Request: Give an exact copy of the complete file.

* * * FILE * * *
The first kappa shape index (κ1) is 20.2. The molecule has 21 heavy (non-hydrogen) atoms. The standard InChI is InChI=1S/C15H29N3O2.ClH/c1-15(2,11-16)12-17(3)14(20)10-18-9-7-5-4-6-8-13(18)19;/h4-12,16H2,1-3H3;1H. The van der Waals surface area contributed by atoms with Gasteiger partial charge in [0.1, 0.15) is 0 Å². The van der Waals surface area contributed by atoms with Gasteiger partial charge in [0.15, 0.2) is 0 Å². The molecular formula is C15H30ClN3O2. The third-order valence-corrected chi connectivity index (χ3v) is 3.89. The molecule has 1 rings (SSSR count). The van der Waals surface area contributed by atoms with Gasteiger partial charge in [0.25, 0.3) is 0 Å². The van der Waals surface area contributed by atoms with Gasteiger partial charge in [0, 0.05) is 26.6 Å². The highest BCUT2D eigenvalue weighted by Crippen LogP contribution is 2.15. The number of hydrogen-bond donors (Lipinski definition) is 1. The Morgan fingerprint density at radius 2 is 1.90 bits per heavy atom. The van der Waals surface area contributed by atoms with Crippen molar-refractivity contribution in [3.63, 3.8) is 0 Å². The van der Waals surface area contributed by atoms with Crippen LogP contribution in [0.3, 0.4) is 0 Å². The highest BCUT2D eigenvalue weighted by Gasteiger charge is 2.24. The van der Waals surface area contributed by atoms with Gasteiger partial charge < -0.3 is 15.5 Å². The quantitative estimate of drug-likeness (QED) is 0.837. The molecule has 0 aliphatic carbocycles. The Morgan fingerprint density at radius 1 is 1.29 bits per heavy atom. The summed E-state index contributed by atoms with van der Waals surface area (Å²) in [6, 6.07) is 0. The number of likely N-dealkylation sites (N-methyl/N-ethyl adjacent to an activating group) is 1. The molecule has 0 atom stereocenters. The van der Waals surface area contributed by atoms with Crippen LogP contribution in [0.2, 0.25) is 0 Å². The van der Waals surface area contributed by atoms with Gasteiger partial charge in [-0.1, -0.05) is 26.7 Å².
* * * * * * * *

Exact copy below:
The first kappa shape index (κ1) is 20.2. The molecule has 21 heavy (non-hydrogen) atoms. The standard InChI is InChI=1S/C15H29N3O2.ClH/c1-15(2,11-16)12-17(3)14(20)10-18-9-7-5-4-6-8-13(18)19;/h4-12,16H2,1-3H3;1H. The van der Waals surface area contributed by atoms with Gasteiger partial charge in [0.1, 0.15) is 0 Å². The van der Waals surface area contributed by atoms with Gasteiger partial charge in [0.15, 0.2) is 0 Å². The molecular formula is C15H30ClN3O2. The third-order valence-corrected chi connectivity index (χ3v) is 3.89. The molecule has 1 rings (SSSR count). The van der Waals surface area contributed by atoms with Gasteiger partial charge in [0.25, 0.3) is 0 Å². The van der Waals surface area contributed by atoms with Gasteiger partial charge in [0, 0.05) is 26.6 Å². The highest BCUT2D eigenvalue weighted by Crippen LogP contribution is 2.15. The number of hydrogen-bond donors (Lipinski definition) is 1. The Morgan fingerprint density at radius 2 is 1.90 bits per heavy atom. The van der Waals surface area contributed by atoms with Crippen molar-refractivity contribution in [3.63, 3.8) is 0 Å². The van der Waals surface area contributed by atoms with Crippen LogP contribution in [0.3, 0.4) is 0 Å². The highest BCUT2D eigenvalue weighted by Gasteiger charge is 2.24. The van der Waals surface area contributed by atoms with Gasteiger partial charge < -0.3 is 15.5 Å². The quantitative estimate of drug-likeness (QED) is 0.837. The molecule has 0 aliphatic carbocycles. The Morgan fingerprint density at radius 1 is 1.29 bits per heavy atom. The summed E-state index contributed by atoms with van der Waals surface area (Å²) in [6, 6.07) is 0. The number of likely N-dealkylation sites (N-methyl/N-ethyl adjacent to an activating group) is 1. The molecule has 0 atom stereocenters. The van der Waals surface area contributed by atoms with Crippen LogP contribution in [0.2, 0.25) is 0 Å². The van der Waals surface area contributed by atoms with Gasteiger partial charge in [-0.1, -0.05) is 26.7 Å².